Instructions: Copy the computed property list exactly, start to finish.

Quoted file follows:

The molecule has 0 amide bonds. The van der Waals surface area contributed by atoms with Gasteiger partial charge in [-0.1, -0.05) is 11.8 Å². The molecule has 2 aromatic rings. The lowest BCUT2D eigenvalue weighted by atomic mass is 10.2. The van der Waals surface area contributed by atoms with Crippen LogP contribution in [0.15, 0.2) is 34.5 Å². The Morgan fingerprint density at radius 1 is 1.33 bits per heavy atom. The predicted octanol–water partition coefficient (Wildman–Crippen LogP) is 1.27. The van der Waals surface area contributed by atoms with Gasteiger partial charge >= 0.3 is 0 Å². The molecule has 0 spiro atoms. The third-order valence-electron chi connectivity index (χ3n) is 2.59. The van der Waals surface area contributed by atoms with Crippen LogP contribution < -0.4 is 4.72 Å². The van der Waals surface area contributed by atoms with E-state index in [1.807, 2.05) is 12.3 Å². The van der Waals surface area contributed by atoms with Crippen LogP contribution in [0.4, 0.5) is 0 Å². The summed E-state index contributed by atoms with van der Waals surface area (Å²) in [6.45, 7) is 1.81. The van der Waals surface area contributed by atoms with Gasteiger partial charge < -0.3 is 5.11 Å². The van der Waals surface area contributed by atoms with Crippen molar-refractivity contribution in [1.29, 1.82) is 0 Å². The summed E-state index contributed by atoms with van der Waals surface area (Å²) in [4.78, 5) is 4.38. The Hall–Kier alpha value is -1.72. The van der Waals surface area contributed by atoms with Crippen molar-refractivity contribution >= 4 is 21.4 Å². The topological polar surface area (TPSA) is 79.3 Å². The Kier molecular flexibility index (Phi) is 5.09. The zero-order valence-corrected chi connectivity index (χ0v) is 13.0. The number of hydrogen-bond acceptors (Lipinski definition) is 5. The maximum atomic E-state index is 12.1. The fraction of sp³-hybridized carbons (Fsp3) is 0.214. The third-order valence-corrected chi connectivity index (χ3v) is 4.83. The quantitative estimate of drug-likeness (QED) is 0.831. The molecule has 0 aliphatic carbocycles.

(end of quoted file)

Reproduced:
The molecule has 0 amide bonds. The van der Waals surface area contributed by atoms with Gasteiger partial charge in [-0.1, -0.05) is 11.8 Å². The molecule has 2 aromatic rings. The lowest BCUT2D eigenvalue weighted by atomic mass is 10.2. The van der Waals surface area contributed by atoms with Crippen LogP contribution in [0.15, 0.2) is 34.5 Å². The Morgan fingerprint density at radius 1 is 1.33 bits per heavy atom. The predicted octanol–water partition coefficient (Wildman–Crippen LogP) is 1.27. The van der Waals surface area contributed by atoms with Gasteiger partial charge >= 0.3 is 0 Å². The molecule has 0 spiro atoms. The third-order valence-electron chi connectivity index (χ3n) is 2.59. The van der Waals surface area contributed by atoms with Crippen LogP contribution < -0.4 is 4.72 Å². The van der Waals surface area contributed by atoms with E-state index in [1.807, 2.05) is 12.3 Å². The van der Waals surface area contributed by atoms with Crippen LogP contribution in [0.4, 0.5) is 0 Å². The summed E-state index contributed by atoms with van der Waals surface area (Å²) in [6.45, 7) is 1.81. The van der Waals surface area contributed by atoms with Gasteiger partial charge < -0.3 is 5.11 Å². The van der Waals surface area contributed by atoms with Crippen molar-refractivity contribution in [1.29, 1.82) is 0 Å². The summed E-state index contributed by atoms with van der Waals surface area (Å²) in [4.78, 5) is 4.38. The Hall–Kier alpha value is -1.72. The van der Waals surface area contributed by atoms with Crippen molar-refractivity contribution >= 4 is 21.4 Å². The topological polar surface area (TPSA) is 79.3 Å². The Kier molecular flexibility index (Phi) is 5.09. The zero-order valence-corrected chi connectivity index (χ0v) is 13.0. The number of hydrogen-bond acceptors (Lipinski definition) is 5. The maximum atomic E-state index is 12.1. The fraction of sp³-hybridized carbons (Fsp3) is 0.214. The third-order valence-corrected chi connectivity index (χ3v) is 4.83. The quantitative estimate of drug-likeness (QED) is 0.831. The molecule has 0 aliphatic carbocycles.